Computed tomographic coronary angiographic assessment of high-risk coronary anatomy in patients with suspected coronary artery disease and intermediate pretest probability Academic Article uri icon

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abstract

  • BACKGROUND: It is unclear if computed tomographic coronary angiography (CTA), an evolving technique for the evaluation of coronary artery disease (CAD), can identify patients with high-risk coronary anatomy. METHODS: Among patients referred for invasive angiography at Hamilton Health Sciences (Hamilton, Ontario, Canada), those with an intermediate pretest probability (25%-60% likelihood of a significant stenosis) were prospectively identified using a multivariate risk score and were studied on a 64-detector Toshiba Aquilion scanner (Toshiba Medical Systems, Tokyo, Japan) before invasive angiography. Patients with high-risk anatomy (left main, 3-vessel CAD, or 2-vessel CAD involving the proximal left anterior descending artery) or at least 1 significant stenosis were identified on CTA and invasive angiography, and the results of these modalities were compared on a per patient basis. RESULTS: Eighty patients were enrolled in the study (mean age 56 +/- 9 years, male-female ratio 43:37). Nondiagnostic scan results were obtained in 5 patients (6%). By CTA, 13 patients had high-risk anatomy and 31 patients had at least 1 significant stenosis. For the per patient detection of high-risk anatomy, CTA had 100% sensitivity (95% CI 69%-100%), 95% specificity (95% CI 86%-95%), a positive likelihood ratio of 18.0 (95% CI 6.4-50.3), and a negative likelihood ratio of 0.05 (95% CI 0-0.072). Revascularization was performed in 100% of patients with high-risk anatomy on CTA, 83% with at least 1 significant stenosis on CTA, and 0% without a significant stenosis on CTA. CONCLUSION: In appropriately selected patients, CTA is a highly sensitive and specific technique for the detection of high-risk anatomy and maybe a valuable method for noninvasive risk stratification.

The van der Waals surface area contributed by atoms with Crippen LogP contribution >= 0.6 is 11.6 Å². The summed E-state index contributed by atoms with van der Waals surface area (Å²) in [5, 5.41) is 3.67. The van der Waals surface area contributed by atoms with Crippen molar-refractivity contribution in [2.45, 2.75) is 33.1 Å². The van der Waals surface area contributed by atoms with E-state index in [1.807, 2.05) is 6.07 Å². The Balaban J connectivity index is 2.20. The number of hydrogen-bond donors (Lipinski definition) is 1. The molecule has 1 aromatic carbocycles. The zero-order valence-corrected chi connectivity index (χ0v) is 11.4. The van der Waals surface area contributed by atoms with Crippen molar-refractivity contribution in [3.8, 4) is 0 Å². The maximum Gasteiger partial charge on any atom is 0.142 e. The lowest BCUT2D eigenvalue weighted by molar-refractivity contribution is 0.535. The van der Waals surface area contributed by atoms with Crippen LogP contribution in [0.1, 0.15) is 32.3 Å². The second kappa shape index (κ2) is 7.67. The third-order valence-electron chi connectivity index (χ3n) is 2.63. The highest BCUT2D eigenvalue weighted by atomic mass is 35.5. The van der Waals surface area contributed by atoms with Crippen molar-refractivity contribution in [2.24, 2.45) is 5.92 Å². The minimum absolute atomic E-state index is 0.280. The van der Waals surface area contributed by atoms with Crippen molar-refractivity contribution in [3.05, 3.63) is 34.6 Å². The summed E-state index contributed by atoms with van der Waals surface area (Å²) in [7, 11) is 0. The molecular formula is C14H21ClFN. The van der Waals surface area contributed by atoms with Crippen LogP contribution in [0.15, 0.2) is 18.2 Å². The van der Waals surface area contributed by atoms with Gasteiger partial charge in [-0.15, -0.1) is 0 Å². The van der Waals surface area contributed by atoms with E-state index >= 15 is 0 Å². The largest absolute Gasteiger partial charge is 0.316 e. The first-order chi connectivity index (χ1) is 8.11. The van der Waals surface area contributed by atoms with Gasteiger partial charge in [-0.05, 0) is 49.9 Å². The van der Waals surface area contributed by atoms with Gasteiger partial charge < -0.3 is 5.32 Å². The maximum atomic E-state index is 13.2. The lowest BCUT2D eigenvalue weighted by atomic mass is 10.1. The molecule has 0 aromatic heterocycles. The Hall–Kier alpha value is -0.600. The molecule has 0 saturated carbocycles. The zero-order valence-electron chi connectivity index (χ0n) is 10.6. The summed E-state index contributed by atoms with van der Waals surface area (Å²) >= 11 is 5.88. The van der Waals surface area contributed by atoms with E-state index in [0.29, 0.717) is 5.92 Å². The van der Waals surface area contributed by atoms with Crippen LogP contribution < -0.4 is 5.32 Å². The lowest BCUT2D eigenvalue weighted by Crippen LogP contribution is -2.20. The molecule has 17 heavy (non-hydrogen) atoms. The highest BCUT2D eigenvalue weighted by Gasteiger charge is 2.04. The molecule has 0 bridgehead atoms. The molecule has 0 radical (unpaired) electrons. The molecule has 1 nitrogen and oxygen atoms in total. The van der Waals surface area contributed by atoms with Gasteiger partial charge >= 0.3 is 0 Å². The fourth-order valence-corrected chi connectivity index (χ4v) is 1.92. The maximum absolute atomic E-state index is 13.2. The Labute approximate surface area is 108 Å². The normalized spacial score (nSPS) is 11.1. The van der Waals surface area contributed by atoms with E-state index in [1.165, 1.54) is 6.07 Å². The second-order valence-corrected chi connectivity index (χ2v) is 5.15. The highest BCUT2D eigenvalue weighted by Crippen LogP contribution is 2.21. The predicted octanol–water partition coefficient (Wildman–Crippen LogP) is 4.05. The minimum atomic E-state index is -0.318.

publication date

  • May 2008